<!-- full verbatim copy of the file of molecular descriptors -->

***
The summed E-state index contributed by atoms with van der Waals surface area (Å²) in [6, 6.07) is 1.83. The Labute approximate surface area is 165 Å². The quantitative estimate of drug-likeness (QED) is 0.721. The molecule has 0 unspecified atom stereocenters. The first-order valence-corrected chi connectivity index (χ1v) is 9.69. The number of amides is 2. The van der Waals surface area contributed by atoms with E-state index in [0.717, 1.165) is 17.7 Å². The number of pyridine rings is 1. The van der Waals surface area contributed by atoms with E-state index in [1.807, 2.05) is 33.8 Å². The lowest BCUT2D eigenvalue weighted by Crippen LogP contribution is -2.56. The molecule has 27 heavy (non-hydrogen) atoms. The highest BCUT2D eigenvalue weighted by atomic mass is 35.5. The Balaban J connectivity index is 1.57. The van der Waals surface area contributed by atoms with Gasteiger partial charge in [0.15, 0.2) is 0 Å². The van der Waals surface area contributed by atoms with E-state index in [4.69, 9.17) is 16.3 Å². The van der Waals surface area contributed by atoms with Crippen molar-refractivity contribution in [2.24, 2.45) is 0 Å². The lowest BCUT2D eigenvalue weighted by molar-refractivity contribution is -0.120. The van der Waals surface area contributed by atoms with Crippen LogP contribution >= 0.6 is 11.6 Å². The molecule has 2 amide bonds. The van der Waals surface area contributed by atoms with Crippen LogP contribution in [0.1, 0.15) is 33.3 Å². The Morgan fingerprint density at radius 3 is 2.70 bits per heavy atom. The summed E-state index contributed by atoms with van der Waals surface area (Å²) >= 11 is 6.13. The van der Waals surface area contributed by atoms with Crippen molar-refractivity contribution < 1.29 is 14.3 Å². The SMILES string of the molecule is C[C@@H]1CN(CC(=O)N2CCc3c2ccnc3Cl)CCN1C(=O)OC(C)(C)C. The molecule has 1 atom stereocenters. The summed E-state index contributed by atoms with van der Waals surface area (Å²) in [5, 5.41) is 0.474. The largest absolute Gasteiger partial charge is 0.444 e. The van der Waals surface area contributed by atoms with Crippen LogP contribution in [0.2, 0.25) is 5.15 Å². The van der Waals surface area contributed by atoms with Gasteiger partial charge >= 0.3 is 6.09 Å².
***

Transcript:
The summed E-state index contributed by atoms with van der Waals surface area (Å²) in [6, 6.07) is 1.83. The Labute approximate surface area is 165 Å². The quantitative estimate of drug-likeness (QED) is 0.721. The molecule has 0 unspecified atom stereocenters. The first-order valence-corrected chi connectivity index (χ1v) is 9.69. The number of amides is 2. The van der Waals surface area contributed by atoms with E-state index in [0.717, 1.165) is 17.7 Å². The number of pyridine rings is 1. The van der Waals surface area contributed by atoms with E-state index in [1.807, 2.05) is 33.8 Å². The lowest BCUT2D eigenvalue weighted by Crippen LogP contribution is -2.56. The molecule has 27 heavy (non-hydrogen) atoms. The highest BCUT2D eigenvalue weighted by atomic mass is 35.5. The Balaban J connectivity index is 1.57. The van der Waals surface area contributed by atoms with Gasteiger partial charge in [0.15, 0.2) is 0 Å². The van der Waals surface area contributed by atoms with E-state index in [4.69, 9.17) is 16.3 Å². The van der Waals surface area contributed by atoms with Crippen molar-refractivity contribution in [2.24, 2.45) is 0 Å². The lowest BCUT2D eigenvalue weighted by molar-refractivity contribution is -0.120. The van der Waals surface area contributed by atoms with Crippen LogP contribution >= 0.6 is 11.6 Å². The molecule has 2 amide bonds. The van der Waals surface area contributed by atoms with Crippen LogP contribution in [0.1, 0.15) is 33.3 Å². The Morgan fingerprint density at radius 3 is 2.70 bits per heavy atom. The summed E-state index contributed by atoms with van der Waals surface area (Å²) >= 11 is 6.13. The van der Waals surface area contributed by atoms with Crippen molar-refractivity contribution < 1.29 is 14.3 Å². The SMILES string of the molecule is C[C@@H]1CN(CC(=O)N2CCc3c2ccnc3Cl)CCN1C(=O)OC(C)(C)C. The molecule has 1 atom stereocenters. The summed E-state index contributed by atoms with van der Waals surface area (Å²) in [5, 5.41) is 0.474. The largest absolute Gasteiger partial charge is 0.444 e. The van der Waals surface area contributed by atoms with Crippen LogP contribution in [0.2, 0.25) is 5.15 Å². The van der Waals surface area contributed by atoms with Gasteiger partial charge >= 0.3 is 6.09 Å².